Jewish World Review July 17, 2006 / 21 Tamuz 5766
The Great American Media War
So here's the question of the hour: Who is really looking out
for you, the very secret Bush administration or the anti-Bush media? Let's
examine both positions.
The president says he is fighting an effective war against
worldwide terror and points to the roundup and destruction of many top al
Qaeda people as well as the fact that the homeland has not been attacked
since 9/11. Bush asserts that his aggressive and clandestine policies have
put the terrorists on the defensive and that the war in Iraq has kept them
bottled up where the American military can kill them.
The anti-Bush press, led by The New York Times, believes the
Bush administration violates human rights, is overly secretive and is
dismantling civil liberties. The Times and other committed left-wing
journalists justify exposing national security programs because the Bush
administration, they say, cannot be trusted.
For the everyday American, the debate is filled with fog. Is the
Bush administration really compromising the nation's integrity in the terror
war? Does the anti-Bush media really want the USA to lose the war in Iraq?
The answers to both those questions are complicated.
Recently, the deans of four leading journalism schools and the
director of Harvard's Shorenstein Center wrote a piece for the magazine
"Editor and Publisher" that stated: "In the aftermath of 9/11, a new climate
of caution was a sensible response to a sophisticated terrorist foe. But
Bush's reaction declaring a 'war on terror' and claiming the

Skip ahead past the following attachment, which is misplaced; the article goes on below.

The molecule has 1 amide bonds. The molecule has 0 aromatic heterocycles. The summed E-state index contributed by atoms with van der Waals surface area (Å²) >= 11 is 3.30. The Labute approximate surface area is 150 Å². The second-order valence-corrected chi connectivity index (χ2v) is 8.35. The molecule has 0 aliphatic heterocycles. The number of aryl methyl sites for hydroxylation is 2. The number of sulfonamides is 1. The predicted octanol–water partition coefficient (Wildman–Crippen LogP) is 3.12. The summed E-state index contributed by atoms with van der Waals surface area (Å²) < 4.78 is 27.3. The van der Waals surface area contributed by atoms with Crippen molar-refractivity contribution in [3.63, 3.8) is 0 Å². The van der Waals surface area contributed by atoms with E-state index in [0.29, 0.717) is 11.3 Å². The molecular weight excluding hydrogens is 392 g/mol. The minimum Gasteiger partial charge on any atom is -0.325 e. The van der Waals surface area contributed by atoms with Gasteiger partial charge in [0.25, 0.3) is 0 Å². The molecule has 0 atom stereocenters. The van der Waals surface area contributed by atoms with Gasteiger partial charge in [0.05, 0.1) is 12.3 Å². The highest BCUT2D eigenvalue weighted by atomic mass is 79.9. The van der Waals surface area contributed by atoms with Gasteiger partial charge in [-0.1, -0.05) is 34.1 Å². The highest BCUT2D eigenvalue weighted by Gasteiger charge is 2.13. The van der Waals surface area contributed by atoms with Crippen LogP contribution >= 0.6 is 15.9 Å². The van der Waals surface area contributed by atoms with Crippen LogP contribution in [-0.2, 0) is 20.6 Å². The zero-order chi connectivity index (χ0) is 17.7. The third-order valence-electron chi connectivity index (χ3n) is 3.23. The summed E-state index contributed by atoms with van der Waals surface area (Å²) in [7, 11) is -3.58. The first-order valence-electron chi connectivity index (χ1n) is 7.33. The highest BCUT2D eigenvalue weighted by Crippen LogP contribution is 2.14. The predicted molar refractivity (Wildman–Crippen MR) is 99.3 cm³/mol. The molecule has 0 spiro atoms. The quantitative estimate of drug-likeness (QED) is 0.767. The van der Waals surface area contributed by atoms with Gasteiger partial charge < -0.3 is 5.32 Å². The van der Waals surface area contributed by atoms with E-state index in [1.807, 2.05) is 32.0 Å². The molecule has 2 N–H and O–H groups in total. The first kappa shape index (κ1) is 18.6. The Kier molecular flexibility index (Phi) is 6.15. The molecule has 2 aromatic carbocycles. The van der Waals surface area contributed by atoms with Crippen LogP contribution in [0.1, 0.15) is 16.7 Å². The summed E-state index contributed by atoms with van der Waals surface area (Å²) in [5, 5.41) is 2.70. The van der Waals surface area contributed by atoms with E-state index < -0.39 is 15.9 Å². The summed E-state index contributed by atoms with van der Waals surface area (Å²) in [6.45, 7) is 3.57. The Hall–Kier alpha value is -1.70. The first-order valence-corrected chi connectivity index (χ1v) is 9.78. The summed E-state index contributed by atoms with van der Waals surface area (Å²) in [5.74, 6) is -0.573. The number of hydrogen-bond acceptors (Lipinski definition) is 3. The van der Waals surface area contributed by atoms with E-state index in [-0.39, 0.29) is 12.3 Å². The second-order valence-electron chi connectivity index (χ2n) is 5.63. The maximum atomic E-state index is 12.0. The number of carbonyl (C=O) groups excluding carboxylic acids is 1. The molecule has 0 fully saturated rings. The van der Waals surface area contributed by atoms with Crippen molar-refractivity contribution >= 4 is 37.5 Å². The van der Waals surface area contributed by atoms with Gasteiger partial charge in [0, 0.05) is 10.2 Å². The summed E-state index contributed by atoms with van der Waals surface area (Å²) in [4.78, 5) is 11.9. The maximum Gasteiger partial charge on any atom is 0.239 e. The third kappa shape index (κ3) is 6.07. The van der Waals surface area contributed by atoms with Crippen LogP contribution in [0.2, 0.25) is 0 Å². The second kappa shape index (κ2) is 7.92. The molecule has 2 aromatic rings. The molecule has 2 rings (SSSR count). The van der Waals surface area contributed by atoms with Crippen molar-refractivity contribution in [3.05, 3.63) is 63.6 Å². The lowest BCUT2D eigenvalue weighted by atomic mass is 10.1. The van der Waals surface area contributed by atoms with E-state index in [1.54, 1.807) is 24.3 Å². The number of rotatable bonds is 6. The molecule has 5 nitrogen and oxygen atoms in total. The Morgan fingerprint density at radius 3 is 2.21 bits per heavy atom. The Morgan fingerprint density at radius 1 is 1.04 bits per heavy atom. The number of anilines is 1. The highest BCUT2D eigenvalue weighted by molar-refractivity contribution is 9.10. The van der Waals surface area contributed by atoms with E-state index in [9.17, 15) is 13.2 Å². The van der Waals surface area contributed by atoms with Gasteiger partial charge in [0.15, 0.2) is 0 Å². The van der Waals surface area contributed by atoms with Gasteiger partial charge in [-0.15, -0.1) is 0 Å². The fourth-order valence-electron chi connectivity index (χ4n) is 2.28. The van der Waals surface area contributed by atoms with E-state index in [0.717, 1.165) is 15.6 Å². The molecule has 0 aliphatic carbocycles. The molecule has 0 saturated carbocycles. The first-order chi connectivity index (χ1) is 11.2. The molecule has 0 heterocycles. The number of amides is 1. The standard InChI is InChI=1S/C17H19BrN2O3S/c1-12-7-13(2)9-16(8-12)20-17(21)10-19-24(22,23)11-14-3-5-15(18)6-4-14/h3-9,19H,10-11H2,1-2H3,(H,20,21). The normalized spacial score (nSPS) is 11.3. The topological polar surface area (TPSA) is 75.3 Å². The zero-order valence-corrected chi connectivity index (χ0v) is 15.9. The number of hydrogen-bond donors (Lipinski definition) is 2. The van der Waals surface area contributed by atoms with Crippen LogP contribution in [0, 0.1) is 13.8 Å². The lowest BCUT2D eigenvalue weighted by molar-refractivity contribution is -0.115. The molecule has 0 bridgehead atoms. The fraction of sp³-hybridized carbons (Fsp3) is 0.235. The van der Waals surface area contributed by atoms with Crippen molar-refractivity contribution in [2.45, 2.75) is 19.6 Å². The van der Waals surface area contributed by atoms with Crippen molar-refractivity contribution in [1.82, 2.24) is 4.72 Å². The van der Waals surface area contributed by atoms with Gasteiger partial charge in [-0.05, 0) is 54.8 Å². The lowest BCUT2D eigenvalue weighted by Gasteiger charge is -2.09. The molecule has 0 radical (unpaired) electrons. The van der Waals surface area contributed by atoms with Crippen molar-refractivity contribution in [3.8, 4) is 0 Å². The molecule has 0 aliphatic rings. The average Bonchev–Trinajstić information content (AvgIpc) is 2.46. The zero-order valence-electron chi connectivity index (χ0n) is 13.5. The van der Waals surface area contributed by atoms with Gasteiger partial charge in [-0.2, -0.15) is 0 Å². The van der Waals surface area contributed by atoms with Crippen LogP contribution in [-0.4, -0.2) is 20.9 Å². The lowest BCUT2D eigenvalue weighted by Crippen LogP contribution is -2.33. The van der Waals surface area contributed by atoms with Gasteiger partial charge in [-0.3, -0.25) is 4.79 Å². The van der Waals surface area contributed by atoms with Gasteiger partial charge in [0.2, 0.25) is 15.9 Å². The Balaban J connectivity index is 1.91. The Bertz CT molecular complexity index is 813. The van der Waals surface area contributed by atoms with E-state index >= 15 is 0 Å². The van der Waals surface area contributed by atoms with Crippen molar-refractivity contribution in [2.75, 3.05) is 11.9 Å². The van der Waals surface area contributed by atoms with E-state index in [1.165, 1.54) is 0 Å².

Constitution grants almost limitless powers to the president in a time of
war is excessive."
The men who wrote this piece are all committed liberals. These
guys love The New York Times. One of them, Harvard's Alex Jones, used to
work there. Thus their analysis of the war on terror is viewed through an
ideological prism, the same problem that exists at the Times itself, where
publisher Arthur Sulzberger is liberal in the extreme and generally hires
people who agree with him.
|FREE SUBSCRIPTION TO INFLUENTIAL NEWSLETTER|
Every weekday JewishWorldReview.com publishes what many in in the media and Washington consider "must-reading". HUNDREDS of columnists and cartoonists regularly appear. Sign up for the daily JWR update. It's free. Just click here.
So what we have here, to quote the film "Cool Hand Luke," is
"failure to communicate," at least honestly. Liberal people do not generally
approve of armed conflict and certainly do not like coerced interrogation,
wiretaps, internment camps, and just about every other anti-terror measure
the Bush administration has come up with. So with all due respect to the
journalism heads, what does the left propose be done to diminish the threat
of terror? I haven't heard one concrete suggestion. I have heard all kinds
of theoretical gibberish that must send Osama into gales of laughter.
The problem for the regular folks is that the Bush
administration is secretive. The president does
believe he has the authority to institute anti-terror strategy without
strict oversight. Mr. Bush well understands that any and all secret programs
will be publicly outed by people who don't like him. And there are a few of
In the end it comes down to this: I believe there will be more
blood in American streets if the government eases up on aggressively
pursuing the terror killers. But the anti-Bush media doesn't believe that,
and some are putting forth that the president's policies are the primary
threat to this country, not the killers themselves.
I think that's downright dangerous. I'll also tell you a secret:
Fighting a two-front war on terror, with the second front being the media
controversy here at home, has weakened the USA substantially.
On that point, there's nothing left to say.
Enjoy this writer's work? Why not sign-up for the daily JWR update. It's free. Just click here.
JWR contributor Bill O'Reilly is host of the
Fox News show, "The O'Reilly Factor," and author
of, most recently, "Who's Looking Out for You?" Comments by clicking here.
Bill O'Reilly Archives
© 2004 Creators Syndicate